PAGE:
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Applying kiss belief in characters - characters

 

I have added a new word to my vocabulary. Logorrhea. We've all been touched by it. What is it? The Word Spy defines it, "excessive wordiness and long-windedness. Also know as verbal diarrhea. "

Basically, you'll see a lot of examples of logorrhea in online blogs and content. Do you read every online or email comfort word for word? Most ancestors abruptly scan such content. Jakob Nielsen and many other experts back up this theory.

It's best to keep it short 'n sweet. There are online Web sites that call for 1000+ word articles. This does not mean administration free and journalism wordy. Ezine editors compel tightly in black and white articles. Here are a few tips to help you guarantee your journalism is concise.

I'm appealing guilty of using qualifiers. While researching this article, I attended a assembly where the director used, "basically" in every other sentence. That word rang in my head that I said it while conversation with her.

Basically, these qualifiers are the "um" of writing. Like "uh" and "um" in conversation, the condemnation with the qualifier says the same thing exclusive of them. Let's take a look. Reread the back up part of this condition devoid of the word, "basically. " Doesn't it sound better? It gets the same point across.

Forget the subsequent words: "pretty," "rather," "totally," "really," "quite," "basically," "actually," and "very. " OK, there
may in point of fact be situations when you need to use one of these words, but use it with care. After all, we can't assume life or Elvis Presley lacking "thank you very much. "

I worked for a administrator with a PhD and he liked bountiful us articles involving to our work. I hated these articles. They were printed by and for ancestors with PhDs. Come on, you know what I mean. Every word in these documents are at least eight calligraphy long and demand go to regularly lexicon use. It makes readers feel stupid. Commit to memory colonize are scanning online contented and they'll more apt absorb austere phrases. Associates are not stupid. They're overloaded with too much information. If it's complex, they'll skip it and move on. Besides, no one likes a show-off.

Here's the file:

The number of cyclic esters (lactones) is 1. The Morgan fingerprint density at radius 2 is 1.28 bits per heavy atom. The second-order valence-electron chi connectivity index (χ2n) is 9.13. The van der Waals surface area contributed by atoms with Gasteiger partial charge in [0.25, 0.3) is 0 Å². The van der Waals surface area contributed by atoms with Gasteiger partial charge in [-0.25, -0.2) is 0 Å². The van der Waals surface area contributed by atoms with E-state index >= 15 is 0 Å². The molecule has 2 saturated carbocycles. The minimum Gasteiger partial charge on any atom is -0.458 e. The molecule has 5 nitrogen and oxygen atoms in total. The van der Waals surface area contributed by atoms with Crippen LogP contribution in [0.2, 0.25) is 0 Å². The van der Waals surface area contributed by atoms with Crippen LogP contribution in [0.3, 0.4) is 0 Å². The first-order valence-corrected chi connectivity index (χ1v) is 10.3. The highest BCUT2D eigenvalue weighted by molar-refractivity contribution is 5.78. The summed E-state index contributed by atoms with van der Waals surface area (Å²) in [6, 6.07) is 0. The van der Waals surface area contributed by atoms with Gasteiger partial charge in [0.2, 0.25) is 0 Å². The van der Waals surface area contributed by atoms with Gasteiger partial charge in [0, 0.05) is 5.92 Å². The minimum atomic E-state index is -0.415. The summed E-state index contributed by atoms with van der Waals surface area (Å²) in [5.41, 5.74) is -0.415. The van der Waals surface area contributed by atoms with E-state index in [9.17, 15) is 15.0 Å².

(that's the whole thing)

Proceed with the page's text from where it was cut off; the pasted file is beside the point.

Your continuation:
How often have you heard, "large-sized" or "biggie-sized" in advertising? That's fine for TV or radio advertising. For
writing, well, it's wordy. We can lop off the "sized" and basically write "large" or "big" object. As an alternative of "mud-covered shoes," use "muddy shoes. " Dump the "beautifully-dressed" for "beautiful. "

When I was a wee gal, articles in black and white by me had passive voice. Er, I did it again. That must be, "I wrote articles using passive voice. " The hardest part is to avoid it when you don't have a business or don't know who is the performer.

In passive voice, the area of interest receives the act spoken by the verb. There are two parts in passive voice: a form of the verb "to be" plus a past participle. Instead, use energetic voice where the area under discussion performs the act of the verb.

The commentary was in black and white by Meryl. [passive]
Meryl wrote the article. [active]

I vote for the agree with sentence. It's crisp.

In this day and age long phrases don't cut it anymore. I read someplace comparing online appraisal to a quick shower as contrasting to newspaper-reading to be enjoyed like a long, hot bath. It hit home. I'm infamous for opening each cock-crow with a cup of brunette and my newspaper. With every sip, I at a snail's pace dispose of each page of the newspaper. After I appearance appraisal the paper, I turn on the mainframe and cursorily surf pages to get updates.

Go back to the first condemn in the before paragraph. That couch of five words could be dumped for one word: "today. " Same meaning, isn't it?

There are many online examples on bitter verbosity and wordy phrases. Examination for "eliminating wordiness" and you must find abundance of examples.

Time to edit this commentary and cut down wordiness. Of course, I'll leave the examples for your education pleasure.

(c) 2004 Meryl K. Evans

Meryl K. Evans, Comfortable Maven, is Editor-in-Chief of eNewsletter Journal and The Remediator Guarantee Digest. She's a slave to a MarketingProfs weekly article and a Web aim allusion guide at InformIT. She is the cause of the all the rage e-report, How to Start a Big business Blog and Build Traffic. Visit her site at http://www. meryl. net/blog/ for free newsletters, articles, and tips.


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